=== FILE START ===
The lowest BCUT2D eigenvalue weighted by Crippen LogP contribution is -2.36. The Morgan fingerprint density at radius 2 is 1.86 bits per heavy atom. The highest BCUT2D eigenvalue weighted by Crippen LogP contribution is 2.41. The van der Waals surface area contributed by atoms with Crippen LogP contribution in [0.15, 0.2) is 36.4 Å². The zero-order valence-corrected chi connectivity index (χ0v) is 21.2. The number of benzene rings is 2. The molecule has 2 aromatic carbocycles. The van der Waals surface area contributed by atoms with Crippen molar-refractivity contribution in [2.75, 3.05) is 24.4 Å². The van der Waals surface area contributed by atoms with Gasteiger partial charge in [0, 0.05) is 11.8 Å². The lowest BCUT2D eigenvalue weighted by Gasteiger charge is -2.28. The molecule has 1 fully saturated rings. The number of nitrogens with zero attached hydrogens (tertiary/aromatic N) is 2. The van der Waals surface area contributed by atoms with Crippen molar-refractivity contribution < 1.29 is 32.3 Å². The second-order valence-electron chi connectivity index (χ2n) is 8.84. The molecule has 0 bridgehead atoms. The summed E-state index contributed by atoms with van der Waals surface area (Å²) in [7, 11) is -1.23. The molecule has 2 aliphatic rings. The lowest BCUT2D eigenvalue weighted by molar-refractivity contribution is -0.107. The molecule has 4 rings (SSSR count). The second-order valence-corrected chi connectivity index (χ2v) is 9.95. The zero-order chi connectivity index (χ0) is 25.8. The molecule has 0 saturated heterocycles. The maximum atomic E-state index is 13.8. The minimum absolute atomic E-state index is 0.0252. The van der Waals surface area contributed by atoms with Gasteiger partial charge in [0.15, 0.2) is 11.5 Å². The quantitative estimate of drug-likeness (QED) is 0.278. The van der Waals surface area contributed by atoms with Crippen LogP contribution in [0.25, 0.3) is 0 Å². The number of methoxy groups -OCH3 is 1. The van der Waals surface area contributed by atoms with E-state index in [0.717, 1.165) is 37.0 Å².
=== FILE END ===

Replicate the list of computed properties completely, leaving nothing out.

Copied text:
The lowest BCUT2D eigenvalue weighted by Crippen LogP contribution is -2.36. The Morgan fingerprint density at radius 2 is 1.86 bits per heavy atom. The highest BCUT2D eigenvalue weighted by Crippen LogP contribution is 2.41. The van der Waals surface area contributed by atoms with Crippen LogP contribution in [0.15, 0.2) is 36.4 Å². The zero-order valence-corrected chi connectivity index (χ0v) is 21.2. The number of benzene rings is 2. The molecule has 2 aromatic carbocycles. The van der Waals surface area contributed by atoms with Crippen molar-refractivity contribution in [2.75, 3.05) is 24.4 Å². The van der Waals surface area contributed by atoms with Gasteiger partial charge in [0, 0.05) is 11.8 Å². The lowest BCUT2D eigenvalue weighted by Gasteiger charge is -2.28. The molecule has 1 fully saturated rings. The number of nitrogens with zero attached hydrogens (tertiary/aromatic N) is 2. The van der Waals surface area contributed by atoms with Crippen molar-refractivity contribution < 1.29 is 32.3 Å². The second-order valence-electron chi connectivity index (χ2n) is 8.84. The molecule has 0 bridgehead atoms. The summed E-state index contributed by atoms with van der Waals surface area (Å²) in [7, 11) is -1.23. The molecule has 2 aliphatic rings. The lowest BCUT2D eigenvalue weighted by molar-refractivity contribution is -0.107. The molecule has 4 rings (SSSR count). The second-order valence-corrected chi connectivity index (χ2v) is 9.95. The zero-order chi connectivity index (χ0) is 25.8. The molecule has 0 saturated heterocycles. The maximum atomic E-state index is 13.8. The minimum absolute atomic E-state index is 0.0252. The van der Waals surface area contributed by atoms with Gasteiger partial charge in [0.15, 0.2) is 11.5 Å². The quantitative estimate of drug-likeness (QED) is 0.278. The van der Waals surface area contributed by atoms with Crippen LogP contribution in [0.25, 0.3) is 0 Å². The number of methoxy groups -OCH3 is 1. The van der Waals surface area contributed by atoms with E-state index in [0.717, 1.165) is 37.0 Å².